Friday, June 17, 2016

Learning through aphorisms



"For a word that literally means definition, the aphorism is a rather indefinite genre. It bears a family resemblance to the fragment, the proverb, the maxim, the hypomnema, the epigram, the mantra, the parable, and the prose poem. Coined sometime between the fifth and third centuries BC as the title for one of the books of the Corpus Hippocraticum, the Aphorismi were originally a compendium of the latest medical knowledge. The penultimate aphorism, “In chronic disease an excessive flux from the bowels is bad,” is more representative of the collection’s contents than the first—“Life is short, art is long”—for which it is best known.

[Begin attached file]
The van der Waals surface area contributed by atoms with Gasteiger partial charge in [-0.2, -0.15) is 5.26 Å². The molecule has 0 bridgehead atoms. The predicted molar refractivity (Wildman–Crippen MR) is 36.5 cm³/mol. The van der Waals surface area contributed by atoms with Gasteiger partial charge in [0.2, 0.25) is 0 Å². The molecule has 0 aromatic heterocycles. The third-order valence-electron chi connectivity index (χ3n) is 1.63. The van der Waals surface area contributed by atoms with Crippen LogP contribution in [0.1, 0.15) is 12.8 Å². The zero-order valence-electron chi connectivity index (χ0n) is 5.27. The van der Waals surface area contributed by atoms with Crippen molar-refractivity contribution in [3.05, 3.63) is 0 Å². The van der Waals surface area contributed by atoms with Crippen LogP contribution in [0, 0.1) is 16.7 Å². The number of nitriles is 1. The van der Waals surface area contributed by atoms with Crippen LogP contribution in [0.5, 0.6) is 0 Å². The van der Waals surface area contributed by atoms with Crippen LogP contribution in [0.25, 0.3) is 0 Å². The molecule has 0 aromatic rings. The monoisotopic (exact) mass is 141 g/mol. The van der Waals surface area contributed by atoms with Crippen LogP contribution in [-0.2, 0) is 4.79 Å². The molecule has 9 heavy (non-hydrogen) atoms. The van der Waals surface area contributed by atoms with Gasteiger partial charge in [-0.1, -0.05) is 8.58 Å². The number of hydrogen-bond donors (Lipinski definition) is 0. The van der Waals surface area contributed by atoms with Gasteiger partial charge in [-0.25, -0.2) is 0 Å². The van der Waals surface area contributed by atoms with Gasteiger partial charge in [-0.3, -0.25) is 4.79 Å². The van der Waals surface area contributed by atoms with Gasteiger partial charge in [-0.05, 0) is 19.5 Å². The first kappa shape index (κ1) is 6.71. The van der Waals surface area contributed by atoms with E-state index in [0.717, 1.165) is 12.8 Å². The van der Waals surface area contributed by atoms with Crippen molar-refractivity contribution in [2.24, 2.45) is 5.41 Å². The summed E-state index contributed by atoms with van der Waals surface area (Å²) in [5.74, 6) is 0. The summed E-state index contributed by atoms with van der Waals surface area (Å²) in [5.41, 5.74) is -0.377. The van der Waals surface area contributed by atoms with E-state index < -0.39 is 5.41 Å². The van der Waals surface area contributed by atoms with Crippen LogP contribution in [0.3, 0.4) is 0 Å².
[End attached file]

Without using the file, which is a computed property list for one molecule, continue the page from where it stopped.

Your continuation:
But in those six words lies a clue to the particular space aphorisms were supposed to define. Thanks to a semantic slippage between the Greek word techne and its English translation (via the Latin ars), the saying is often taken to mean that the works of human beings outlast their days. But in its original context, Hippocrates or his editors probably intended something more pragmatic: the craft of medicine takes a long time to learn, and physicians have a short time in which to learn it."




2 comments:

  1. " The penultimate aphorism, “In chronic disease an excessive flux from the bowels is bad,”


    Sure as hell is. Sudden flux can be real bad too.

    This post has almost no useful medical advice.

    ReplyDelete
  2. Gonna send some bumper stickers out there:

    https://www.youtube.com/watch?v=nI0Bknh65mA

    ReplyDelete